Maintaining IOLTA-Compliant Trust Accounts in Massachusetts

LEAP is an all-in-one practice management software that includes trust accounting capabilities. LEAP’s Trust Reconciliation module allows Massachusetts attorneys to easily compare the total of all client matter balances against the current bank balance, confirming the availability of funds prior to withdrawal. Client transactional history mirrors bank statement activity enabling quick and easy rectification of any anomalies.

LEAP’s report module facilitates completion of three-way reconciliation. The reconciliation may be maintained day-to-day in draft format, ensuring continuous awareness of trust fund availability. All required trust records are electronically stored and reproducible when required. Using this type of practice management software will ensure your law firm is compliant with IOLTA trust accounting requirements.

In Massachusetts, lawyers who hold funds on behalf of a client must place those funds in either an IOLTA account or a client trust account which pays interest to the client. Attorneys use IOLTA accounts if the interest amount would be tiny or the cost of setting up an interest account for a client would be more than the interest benefit for the client. In these situations, the state of Massachusetts requires attorneys to place the funds in an IOLTA account. These accounts allocate interest earned to the Massachusetts Bar Foundation, the Boston Bar Foundation, and the Massachusetts Legal Assistance Corporation for charitable purposes.

For real estate lawyers in Massachusetts, maintaining IOLTA-compliant trust or escrow accounts is something that you shouldn’t have to spend a lot of time thinking or worrying about. IOLTA guidelines can be challenging to understand and follow, especially if you are not on top of your legal trust accounting. If you manage client funds improperly, it could end up costing you your ability to practice law if your trust accounts are audited. Fortunately, there are some simple steps you can take to help survive an audit or even avoid it in the first place.

Never Borrow Money from a Trust Account

One of the most common mistakes attorneys can make with trust accounts is borrowing money from them. Doing this can lead to your law firm being audited and you or your co-workers losing the ability to practice law.

Borrowing money from clients’ trust accounts is one of the most common reasons for disbarment. Even if a member of your support staff is the one who technically withdraws the money, the lawyer would still be responsible and could be disbarred.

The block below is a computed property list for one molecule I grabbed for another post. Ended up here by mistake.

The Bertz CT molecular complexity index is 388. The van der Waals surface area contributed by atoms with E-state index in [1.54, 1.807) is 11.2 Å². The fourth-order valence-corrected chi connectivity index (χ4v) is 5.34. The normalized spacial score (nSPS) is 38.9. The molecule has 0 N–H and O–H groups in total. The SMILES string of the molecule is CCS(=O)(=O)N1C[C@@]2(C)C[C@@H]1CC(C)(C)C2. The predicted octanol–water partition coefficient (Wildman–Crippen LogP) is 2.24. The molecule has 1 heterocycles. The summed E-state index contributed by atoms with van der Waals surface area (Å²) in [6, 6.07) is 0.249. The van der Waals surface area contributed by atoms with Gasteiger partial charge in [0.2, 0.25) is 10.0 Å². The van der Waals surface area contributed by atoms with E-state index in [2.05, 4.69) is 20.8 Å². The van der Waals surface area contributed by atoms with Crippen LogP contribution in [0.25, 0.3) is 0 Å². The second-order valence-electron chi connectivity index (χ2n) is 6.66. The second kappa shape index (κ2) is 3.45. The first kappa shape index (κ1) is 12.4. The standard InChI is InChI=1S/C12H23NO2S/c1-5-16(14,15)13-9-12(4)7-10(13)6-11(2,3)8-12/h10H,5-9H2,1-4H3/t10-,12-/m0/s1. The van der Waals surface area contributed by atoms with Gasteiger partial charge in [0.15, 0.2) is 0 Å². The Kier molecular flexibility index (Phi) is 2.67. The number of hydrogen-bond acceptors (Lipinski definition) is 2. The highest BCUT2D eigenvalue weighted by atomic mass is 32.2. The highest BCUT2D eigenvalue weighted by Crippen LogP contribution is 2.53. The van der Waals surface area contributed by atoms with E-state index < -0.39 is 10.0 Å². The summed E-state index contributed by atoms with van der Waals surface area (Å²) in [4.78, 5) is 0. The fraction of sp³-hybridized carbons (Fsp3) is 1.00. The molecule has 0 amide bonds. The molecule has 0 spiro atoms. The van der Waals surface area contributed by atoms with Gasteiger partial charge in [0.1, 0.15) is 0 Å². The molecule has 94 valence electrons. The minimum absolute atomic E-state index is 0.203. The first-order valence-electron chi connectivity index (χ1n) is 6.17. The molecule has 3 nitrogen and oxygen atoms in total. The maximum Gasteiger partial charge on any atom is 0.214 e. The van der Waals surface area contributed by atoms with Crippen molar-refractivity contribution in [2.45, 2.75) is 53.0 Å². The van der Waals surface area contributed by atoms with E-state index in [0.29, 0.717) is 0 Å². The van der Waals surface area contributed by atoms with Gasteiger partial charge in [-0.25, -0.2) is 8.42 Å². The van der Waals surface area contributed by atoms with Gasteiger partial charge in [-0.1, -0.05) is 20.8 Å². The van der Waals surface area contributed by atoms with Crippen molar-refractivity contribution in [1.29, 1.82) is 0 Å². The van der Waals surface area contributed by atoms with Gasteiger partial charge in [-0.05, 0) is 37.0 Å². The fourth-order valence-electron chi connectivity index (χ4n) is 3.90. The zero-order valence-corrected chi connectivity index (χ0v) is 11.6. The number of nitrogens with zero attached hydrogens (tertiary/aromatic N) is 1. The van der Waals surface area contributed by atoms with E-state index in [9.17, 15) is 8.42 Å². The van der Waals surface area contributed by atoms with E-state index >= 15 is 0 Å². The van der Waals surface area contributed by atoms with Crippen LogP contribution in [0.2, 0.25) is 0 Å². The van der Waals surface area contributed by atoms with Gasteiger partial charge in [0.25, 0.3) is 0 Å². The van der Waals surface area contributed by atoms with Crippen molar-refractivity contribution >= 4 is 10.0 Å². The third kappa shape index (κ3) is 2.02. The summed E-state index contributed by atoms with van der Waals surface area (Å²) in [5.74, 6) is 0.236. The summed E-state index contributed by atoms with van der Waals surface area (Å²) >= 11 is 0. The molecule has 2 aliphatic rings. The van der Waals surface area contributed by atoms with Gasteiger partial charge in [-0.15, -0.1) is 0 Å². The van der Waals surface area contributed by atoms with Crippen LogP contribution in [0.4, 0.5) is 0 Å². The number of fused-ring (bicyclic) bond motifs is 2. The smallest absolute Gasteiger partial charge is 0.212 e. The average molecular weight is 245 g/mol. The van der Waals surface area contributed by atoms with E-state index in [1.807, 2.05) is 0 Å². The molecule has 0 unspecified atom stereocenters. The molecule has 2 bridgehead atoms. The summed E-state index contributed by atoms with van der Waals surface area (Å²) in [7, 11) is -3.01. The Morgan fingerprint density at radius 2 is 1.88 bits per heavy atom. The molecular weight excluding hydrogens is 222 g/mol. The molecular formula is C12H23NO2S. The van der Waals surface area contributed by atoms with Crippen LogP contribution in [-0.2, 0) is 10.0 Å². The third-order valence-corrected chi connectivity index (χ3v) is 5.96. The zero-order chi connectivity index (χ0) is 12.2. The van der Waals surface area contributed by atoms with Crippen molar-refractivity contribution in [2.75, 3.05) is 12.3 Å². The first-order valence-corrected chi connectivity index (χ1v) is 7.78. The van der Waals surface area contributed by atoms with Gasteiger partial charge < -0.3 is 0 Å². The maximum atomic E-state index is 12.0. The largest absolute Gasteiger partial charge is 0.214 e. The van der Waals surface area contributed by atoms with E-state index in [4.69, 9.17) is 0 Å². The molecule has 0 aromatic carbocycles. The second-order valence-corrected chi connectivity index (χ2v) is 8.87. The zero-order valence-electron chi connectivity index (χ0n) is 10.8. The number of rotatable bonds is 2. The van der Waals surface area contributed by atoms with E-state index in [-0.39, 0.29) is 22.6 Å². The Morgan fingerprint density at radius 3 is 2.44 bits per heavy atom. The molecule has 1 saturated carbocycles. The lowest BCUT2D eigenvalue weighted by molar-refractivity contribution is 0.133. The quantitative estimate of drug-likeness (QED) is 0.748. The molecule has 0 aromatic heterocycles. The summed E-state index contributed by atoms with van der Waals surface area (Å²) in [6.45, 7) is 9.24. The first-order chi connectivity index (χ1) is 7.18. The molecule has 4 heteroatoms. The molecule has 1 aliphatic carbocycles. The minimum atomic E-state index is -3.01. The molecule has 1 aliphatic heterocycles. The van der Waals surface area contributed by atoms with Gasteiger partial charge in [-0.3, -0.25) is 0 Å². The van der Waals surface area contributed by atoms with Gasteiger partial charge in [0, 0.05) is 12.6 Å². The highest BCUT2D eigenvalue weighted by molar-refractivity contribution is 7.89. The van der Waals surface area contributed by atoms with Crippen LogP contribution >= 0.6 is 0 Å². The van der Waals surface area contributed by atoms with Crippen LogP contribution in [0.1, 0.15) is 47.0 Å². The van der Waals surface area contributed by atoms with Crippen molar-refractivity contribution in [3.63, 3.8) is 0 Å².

Use Practice Management Software to Track and Manage Your Trust Accounts

The most important thing you can do when managing clients’ trust or escrow accounts is to invest in legal practice management software which integrates with your accounting system. Legal trust accounting software will allow you to see all your trust accounts instantly and keep track of any withdrawals from the account and deposits into the account. Maintaining a digital paper trail of your trust account activity will ensure that you survive an audit from the state bar.

Some legal practice management systems also allow you to generate custom IOLTA reports. These reporting capacities make it easy to determine from which employee any illicit transactions into or out of a trust account have come from.

Never Commingle Attorney and Client Funds

Not every trust account mistake is a deliberate misuse of funds by an attorney. Another common mistake is commingling client funds with attorney funds. This commingling is often not done with malicious intent, but out of a lack of understanding of trust accounts.

For example, if a lawyer charges a client for the time spent filing a document as well as extra money for a court filing fee, many lawyers combine these two fees into one account. However, regulations indicate that lawyers must hold the court filing fee trust. Using a trust account as an operating account can lead to your firm being audited and potential disbarment.

Maintaining a record of your clients’ trust accounts with a practice management system is a great way to remain compliant with IOLTA regulations. Consider using IOLTA complaint legal practice management software to ensure never commingling funds.

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